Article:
Cross-modal reduction: Repetition of words and gestures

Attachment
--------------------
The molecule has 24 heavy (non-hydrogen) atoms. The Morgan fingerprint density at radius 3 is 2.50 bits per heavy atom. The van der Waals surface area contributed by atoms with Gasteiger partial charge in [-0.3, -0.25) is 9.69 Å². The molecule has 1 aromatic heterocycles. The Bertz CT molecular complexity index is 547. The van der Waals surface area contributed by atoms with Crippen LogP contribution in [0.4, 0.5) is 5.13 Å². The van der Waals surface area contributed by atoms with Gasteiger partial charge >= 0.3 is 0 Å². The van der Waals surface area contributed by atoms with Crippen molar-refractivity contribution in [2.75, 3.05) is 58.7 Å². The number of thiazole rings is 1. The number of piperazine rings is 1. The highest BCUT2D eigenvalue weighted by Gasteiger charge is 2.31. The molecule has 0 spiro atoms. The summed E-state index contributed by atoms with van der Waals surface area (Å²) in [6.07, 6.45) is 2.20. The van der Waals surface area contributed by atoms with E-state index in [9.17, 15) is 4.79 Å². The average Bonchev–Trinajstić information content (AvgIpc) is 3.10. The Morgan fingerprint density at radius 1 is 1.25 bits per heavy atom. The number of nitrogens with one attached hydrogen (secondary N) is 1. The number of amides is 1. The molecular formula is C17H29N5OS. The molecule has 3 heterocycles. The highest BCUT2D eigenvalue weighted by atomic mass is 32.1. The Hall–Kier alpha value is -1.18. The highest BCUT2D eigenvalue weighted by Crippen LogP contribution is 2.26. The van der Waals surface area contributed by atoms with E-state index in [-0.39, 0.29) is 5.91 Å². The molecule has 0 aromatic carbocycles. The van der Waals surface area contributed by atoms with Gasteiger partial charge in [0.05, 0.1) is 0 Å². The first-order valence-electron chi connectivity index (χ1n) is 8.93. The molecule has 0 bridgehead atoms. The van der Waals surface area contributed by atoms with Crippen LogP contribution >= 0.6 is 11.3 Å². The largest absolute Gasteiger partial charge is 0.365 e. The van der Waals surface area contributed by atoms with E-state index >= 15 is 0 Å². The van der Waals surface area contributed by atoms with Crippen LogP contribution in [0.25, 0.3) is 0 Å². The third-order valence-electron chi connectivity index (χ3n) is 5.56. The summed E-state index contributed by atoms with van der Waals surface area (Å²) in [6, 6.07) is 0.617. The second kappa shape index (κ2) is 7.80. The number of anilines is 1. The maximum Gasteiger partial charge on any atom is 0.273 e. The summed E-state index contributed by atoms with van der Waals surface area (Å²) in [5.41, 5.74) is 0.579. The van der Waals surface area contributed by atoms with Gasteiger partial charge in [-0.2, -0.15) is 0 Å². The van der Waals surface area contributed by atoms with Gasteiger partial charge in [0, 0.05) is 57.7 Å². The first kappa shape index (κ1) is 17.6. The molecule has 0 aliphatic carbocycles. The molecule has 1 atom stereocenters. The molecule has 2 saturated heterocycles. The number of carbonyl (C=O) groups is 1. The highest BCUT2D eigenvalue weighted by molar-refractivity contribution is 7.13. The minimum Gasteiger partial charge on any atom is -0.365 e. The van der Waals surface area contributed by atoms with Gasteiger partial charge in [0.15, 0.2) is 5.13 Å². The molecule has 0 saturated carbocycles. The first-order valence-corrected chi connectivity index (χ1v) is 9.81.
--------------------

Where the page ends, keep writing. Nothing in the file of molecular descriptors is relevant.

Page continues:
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This dissertation examines speakers’ production of speech and representational gesture. It utilizes the Repetition Effect as the investigative tool. The Repetition Effect appears to vary by the tendency for some items to shorten when repeating, at least under the condition that speakers can primarily operate by their assumption of the state of knowledge of the listener. In speech, a highly conventionalized form of performance, word duration reduces within the same stretch of coherent discourse; then, it resets in the first mention of a new stretch of coherent discourse regardless of the state of knowledge to the speaker or the listener. Therefore, the Repetition Effect in speech is best analyzed as an automatic behavior triggered by discourse structure, rather than reflecting online changes in word accessibility for either interlocutor, be it for the speaker (Listener-neutral explanation) or for the listener (Listener-modeling explanation). The Repetition Effect in speech production in this dissertation will be accounted for within an exemplar model of the perception/production loop. However, in representational gestures, a much less conventionalized form of performance compared to speech, the Repetition Effect shows a different pattern. When speakers only operate by their assumption of the state of knowledge of the listener, without dynamic, appreciable listener feedback, they steadily reduce most types of representational gesture across tellings. Based on these results, it can be argued that representational gestures primarily serve as a part of speech production, rather than as communicative acts. That is, they are produced without regard to the novelty of the information to the listener, thus, consistent with the Listener-neutral explanation.